Bylaw Changes Create New Positions

Bylaw Changes Create New Positions

Changes include a new Financial Controller job and limits on candidate slates

A.S. Council passed amendments to the standing rules on Jan. 22. The Council’s Bylaws Committee began working on the amendments at the beginning of Fall Quarter 2013.
The constitution was also rewritten and ratified by A.S. Council during Fall Quarter 2013. In order to be confirmed, it must be ratified by four of the six college councils and has been ratified by three so far.

“We realized that there were ways to restructure things to make A.S. more effective,” Bylaws Committee member and A.S. President Andy Buselt said. “We met with folks from each office, proposed some changes, got some feedback from A.S. and got feedback from the College Councils.”

Some of the primary restructuring changes involve reducing the number and rearranging the apportioning of voting members of Council. This would, according to Buselt, minimize inefficiency during Council meetings.

The elected position of Vice President Finance has been replaced by an appointed position: Financial Controller. The primary reasoning for this is that this position requires a specific set of skills that, in the past, elected VPs did not have.

Currently, underneath VP Finances is the position of AVP Student Orgs. This position will be changed to a staff position that is no longer a part of Council: Director of Student Orgs.

“The current VP Student Life will become VP Campus Affairs,” Buselt said. “This position will deal with vendors in Price Center, housing, chairing a senate and working with developers. VP Campus Affairs will now be working on a similar workload as the President and VP External.”

To alleviate the high number of seats on Council, the Bylaws Committee drafted an Academic Representatives Council, a new governing body that the Academic Senators can vote on. They can no longer vote on A.S. Council.

During the Council meeting on A.S., the biggest contention came over whether to have these positions be elected or appointed. Engineering Senator Jerry Narez was concerned that by having these positions be elected, the process could essentially turn into an issue of marketing, appearances and popularity, rather than on the appointment of the best qualified candidate.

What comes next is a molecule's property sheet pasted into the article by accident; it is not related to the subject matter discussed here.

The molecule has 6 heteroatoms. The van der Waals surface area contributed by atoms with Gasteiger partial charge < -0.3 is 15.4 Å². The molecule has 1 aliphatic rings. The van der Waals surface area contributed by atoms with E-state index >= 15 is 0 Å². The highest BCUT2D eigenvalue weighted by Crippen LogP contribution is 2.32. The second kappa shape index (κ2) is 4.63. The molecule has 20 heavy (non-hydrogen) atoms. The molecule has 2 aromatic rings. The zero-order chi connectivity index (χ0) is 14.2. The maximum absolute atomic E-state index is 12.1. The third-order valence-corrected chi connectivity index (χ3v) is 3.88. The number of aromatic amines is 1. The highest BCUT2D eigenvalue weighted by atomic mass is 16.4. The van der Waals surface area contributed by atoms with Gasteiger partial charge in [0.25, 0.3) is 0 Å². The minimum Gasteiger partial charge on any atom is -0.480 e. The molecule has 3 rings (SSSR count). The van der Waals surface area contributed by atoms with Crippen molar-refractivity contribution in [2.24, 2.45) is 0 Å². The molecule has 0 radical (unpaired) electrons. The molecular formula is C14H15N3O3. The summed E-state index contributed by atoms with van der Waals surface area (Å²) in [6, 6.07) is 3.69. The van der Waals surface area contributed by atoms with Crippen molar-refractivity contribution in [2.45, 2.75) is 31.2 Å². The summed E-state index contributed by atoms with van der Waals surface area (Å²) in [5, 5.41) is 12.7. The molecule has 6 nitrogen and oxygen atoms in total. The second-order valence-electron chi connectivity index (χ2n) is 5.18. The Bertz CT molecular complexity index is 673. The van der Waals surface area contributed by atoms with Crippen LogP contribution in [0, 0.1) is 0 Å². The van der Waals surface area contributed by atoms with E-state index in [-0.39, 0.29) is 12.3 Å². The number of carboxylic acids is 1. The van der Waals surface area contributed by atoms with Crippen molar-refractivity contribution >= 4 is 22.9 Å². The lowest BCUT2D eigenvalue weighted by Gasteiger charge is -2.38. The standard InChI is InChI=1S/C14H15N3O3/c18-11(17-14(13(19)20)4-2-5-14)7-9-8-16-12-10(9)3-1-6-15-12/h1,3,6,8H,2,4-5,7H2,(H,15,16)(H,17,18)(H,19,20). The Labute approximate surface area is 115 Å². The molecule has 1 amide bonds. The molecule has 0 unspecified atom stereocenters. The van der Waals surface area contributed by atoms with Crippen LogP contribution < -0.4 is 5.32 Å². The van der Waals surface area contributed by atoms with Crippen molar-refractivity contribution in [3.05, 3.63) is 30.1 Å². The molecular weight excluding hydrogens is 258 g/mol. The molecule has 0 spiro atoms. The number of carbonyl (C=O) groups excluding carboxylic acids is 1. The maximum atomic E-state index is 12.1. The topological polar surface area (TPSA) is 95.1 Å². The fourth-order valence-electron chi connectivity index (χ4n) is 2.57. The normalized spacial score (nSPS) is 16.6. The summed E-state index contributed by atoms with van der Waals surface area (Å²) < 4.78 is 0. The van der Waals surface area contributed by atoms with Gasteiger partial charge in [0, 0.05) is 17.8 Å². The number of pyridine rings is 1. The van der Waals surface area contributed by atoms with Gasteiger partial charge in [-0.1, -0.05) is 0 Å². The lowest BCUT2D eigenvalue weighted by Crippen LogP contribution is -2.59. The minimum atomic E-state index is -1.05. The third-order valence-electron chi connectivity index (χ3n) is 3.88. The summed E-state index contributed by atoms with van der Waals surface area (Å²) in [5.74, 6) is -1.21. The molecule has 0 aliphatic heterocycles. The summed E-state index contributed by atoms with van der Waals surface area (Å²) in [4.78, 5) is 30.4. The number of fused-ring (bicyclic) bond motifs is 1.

AVP Academic Affairs Robby Boparai explained, however, that each Academic Senator is responsible for a division of many majors other than their own area of expertise.
“They represent certain constituencies,” Boparai said. “If they were appointed, there is no way that we could make sure that all 138 majors are represented; by election, you make sure that every student from every major has the opportunity to vote.”

Council voted that the positions would be elected, primarily on the basis that, as voting members on ARC, their constituents deserve to choose them.

In order to address some of the concerns with marketing that Narez expressed, these positions now cannot run for election endorsed by, or endorsing, any slate or any other candidates.

“The maximum of people who can run on one slate now is 11; previously we have had 80-something people on one slate,” Buselt said. “There can still be slates and can still be parties, just on a smaller scale than years prior.”

In addition to trimming Academic Senators from Council voting, the three First-Year Senator positions have been reduced to two. However, there will now be two Transfer Senators instead of one, and there will be an additional two new International Student Senators.

Lastly, the transition process after elections during spring quarter has been made more efficient. Previously, after being elected in Week 2, Council members would have to wait until Week 5 to begin making appointments. Now, while they still must wait that long to officially appoint, they can open applications, interview and begin the process of appointing, in order to allow more time at the end of spring quarter to prepare for the following year.

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    DanielJan 29, 2014 at 9:14 pm

    The limits on the number of candidates who can band together in a single party are unconstitutional. The First Amendment to the U.S. Constitution as well as Article I sections 2 and 3 of the California Constitution protect the right to freely associate, and forbids the government – including its administrative subsidiaries such as the university and the A.S. Council – from infringing on the right to freely associate.

    Any candidate disqualified for posting a sign saying “the following 80 candidates have endorsed each other and agreed to run under a single political party called ‘Students First'” could file a lawsuit in San Diego County Superior Court seeking a write of administrative mandamus to force the vice chancellor of student affairs to reinstate the candidates.

    Don’t be idiots. Repeal your dumb ban on slates. It’s illegal.